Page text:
Hal Jordan and the Green Lantern Corps #41 – Robert Venditti, Writer; Brandon Peterson, Artist; Tomeu Morey, Colorist
Ray – 8/10
Corrina: Hal the Hero
WARNING: SPOILERS BELOW
Ray: We got word this past week that Robert Venditti is wrapping up his run on Hal Jordan’s title with Hal Jordan and the Green Lantern Corps #50 in a few months, so it’s entering its final act as the Zod storyline concludes in Hal Jordan and the Green Lantern Corps #41. There’s a lot of explosive action (with some great guest art by Brandon Peterson), but it also has a few bigger issues on its mind, as the final pages arrive. As the issue opens, Kyle is clinging to life and Hal Jordan and Zod are in the skies, battling it out in a high-speed showdown. Although Zod has the edge in strength and speed, Hal has one thing he doesn’t – an utter lack of fear. Lots of writers play off Hal’s fighter-pilot past, but few of them show it organically in the same way this issue does – right down to Hal literally slamming green-energy planes into Zod’s head. Zod’s arrogance is as strong as usual, but Hal seems completely undisturbed and matches him step for step until Zod is finally captured.
With Zod chained up and Kyle rescued, the Lanterns begin to liberate the planet – that is, until the Guardians show up. The transition back to the leadership of the Guardians has been rocky, with John already clashing with their decision to take a more active role. This issue, however, they take an unexpected direction and instead order the Green Lanterns to release Zod. The Guardians have decided to turn their back on the interventionist past and not depose leaders of planets unless they cause trouble off their worlds. So Zod and his family are free to reign over their planet of cult-like worshipers, and Zod agrees to let the Lanterns leave alive. It’s a thoroughly unsatisfying finish for Hal and co – and that’s what makes it work. It’s a testament to the messy geopolitics of the galaxy, and the ending potentially sets up some conflict between John and Hal as Hal begins to broach the topic of taking a more war-like approach. I’m intrigued by where Venditti is going to take this in the last act of his run.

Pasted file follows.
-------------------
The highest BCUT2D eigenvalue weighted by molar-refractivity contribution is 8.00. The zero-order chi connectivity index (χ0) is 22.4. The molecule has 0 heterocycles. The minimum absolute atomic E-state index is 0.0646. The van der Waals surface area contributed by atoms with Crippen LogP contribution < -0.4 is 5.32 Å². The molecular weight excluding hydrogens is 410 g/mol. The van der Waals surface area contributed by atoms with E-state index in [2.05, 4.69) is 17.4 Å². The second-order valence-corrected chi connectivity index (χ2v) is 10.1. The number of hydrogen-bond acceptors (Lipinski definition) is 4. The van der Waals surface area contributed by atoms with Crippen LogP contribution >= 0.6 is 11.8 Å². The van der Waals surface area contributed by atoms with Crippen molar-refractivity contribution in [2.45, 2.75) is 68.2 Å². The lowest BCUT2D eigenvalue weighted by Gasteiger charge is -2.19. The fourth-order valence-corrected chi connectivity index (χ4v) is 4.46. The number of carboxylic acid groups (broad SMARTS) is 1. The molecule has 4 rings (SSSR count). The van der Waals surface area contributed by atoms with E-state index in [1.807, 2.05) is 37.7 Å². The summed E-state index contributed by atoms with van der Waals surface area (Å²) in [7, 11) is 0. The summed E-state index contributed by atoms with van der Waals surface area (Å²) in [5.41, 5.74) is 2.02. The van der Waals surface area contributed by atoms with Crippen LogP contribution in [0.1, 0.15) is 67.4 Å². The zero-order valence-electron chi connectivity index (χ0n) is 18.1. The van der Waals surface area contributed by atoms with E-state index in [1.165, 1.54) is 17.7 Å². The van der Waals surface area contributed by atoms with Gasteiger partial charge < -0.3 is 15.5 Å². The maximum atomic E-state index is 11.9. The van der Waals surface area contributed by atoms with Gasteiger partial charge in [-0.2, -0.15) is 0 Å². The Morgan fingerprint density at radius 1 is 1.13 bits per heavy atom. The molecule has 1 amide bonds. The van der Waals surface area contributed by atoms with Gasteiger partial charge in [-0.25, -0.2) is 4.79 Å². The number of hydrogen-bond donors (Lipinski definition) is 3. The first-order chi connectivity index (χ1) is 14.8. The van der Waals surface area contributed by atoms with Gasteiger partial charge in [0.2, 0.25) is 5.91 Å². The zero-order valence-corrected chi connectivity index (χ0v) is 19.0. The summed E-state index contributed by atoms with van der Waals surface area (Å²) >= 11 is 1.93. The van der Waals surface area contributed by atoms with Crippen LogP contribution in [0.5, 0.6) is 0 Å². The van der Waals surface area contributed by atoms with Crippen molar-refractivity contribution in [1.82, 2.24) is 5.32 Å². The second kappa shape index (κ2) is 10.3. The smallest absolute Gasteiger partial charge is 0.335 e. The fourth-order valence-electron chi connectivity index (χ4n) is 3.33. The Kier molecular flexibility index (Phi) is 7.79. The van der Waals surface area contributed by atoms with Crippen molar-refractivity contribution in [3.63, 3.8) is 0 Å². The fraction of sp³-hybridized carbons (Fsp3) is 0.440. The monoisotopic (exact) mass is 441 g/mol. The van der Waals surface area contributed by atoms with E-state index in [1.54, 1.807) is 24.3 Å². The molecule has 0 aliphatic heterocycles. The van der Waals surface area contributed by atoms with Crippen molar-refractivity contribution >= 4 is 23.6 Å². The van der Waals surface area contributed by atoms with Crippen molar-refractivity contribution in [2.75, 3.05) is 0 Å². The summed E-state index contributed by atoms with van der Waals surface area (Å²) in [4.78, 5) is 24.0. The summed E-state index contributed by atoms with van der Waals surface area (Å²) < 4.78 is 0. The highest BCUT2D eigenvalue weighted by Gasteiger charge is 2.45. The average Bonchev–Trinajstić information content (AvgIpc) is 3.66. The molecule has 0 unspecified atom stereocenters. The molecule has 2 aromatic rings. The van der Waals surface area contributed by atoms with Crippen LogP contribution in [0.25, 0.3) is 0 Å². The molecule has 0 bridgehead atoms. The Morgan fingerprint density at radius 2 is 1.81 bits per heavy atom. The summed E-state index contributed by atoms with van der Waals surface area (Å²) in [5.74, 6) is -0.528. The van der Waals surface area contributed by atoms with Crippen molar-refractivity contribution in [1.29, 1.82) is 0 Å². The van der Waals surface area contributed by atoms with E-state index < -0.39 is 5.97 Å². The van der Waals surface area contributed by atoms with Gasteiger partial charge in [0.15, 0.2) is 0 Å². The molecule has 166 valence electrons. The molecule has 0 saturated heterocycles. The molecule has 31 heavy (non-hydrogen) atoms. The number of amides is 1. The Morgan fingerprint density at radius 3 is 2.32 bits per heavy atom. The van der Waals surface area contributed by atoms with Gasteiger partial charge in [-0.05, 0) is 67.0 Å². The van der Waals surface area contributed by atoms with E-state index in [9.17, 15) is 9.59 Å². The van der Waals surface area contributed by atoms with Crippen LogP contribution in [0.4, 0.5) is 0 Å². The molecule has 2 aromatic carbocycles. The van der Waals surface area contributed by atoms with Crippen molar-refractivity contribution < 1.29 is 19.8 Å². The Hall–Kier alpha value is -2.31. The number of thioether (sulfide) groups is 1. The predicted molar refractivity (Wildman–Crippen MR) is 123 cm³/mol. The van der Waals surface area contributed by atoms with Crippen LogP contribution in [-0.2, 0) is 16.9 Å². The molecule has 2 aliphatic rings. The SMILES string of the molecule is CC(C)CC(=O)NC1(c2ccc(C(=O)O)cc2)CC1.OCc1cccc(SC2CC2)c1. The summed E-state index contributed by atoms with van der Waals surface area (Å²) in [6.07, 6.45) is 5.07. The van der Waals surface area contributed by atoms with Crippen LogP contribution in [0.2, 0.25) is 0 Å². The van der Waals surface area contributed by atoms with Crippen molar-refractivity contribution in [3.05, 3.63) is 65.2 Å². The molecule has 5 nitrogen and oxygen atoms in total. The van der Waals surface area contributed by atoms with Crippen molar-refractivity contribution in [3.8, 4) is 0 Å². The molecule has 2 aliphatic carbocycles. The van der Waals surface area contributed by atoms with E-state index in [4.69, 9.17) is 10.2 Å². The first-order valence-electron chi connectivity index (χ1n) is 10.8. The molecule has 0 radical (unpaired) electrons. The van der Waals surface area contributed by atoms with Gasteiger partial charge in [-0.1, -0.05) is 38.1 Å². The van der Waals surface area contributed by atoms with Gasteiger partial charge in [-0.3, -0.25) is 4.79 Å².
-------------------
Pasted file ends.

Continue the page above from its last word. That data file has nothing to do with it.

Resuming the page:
Corrina: Hal Jordan is still my least favorite Green Lantern but this story’s fight sequence, with Hal using constructs made of various Earth airplanes, shows Hal in his best light. For those who are fans of Hal, this would be a must-buy issue.
But let’s talk about the ending. On the one hand, you can see why Hal wants to remove the threat before it happens and have Zod arrested. On the other hand, the people are freely worshipping Zod and they should be able to choose. Of course, Venditti gives a hint where his sympathies are, as it’s revealed Zod got exactly what he wanted–information–from the Green Lanterns that could help him conquer the universe. That basically proves Hal was right to distrust Zod, tipping the argument in his favor and against the Guardians and John. For me, that’s too bad because there was a chance to prove that punching doesn’t always solve problems and provide some sort of innovative solution.
A final note: Though Hal may have defeated Zod, Zod’s family is very much free and able to fight at the point that Hal declares victory, so that victory may have been short-lived, even if the Guardians sided with Hal. So maybe letting Zod go didn’t make much difference in the end.
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Disclaimer: GeekDad received this comic for review purposes.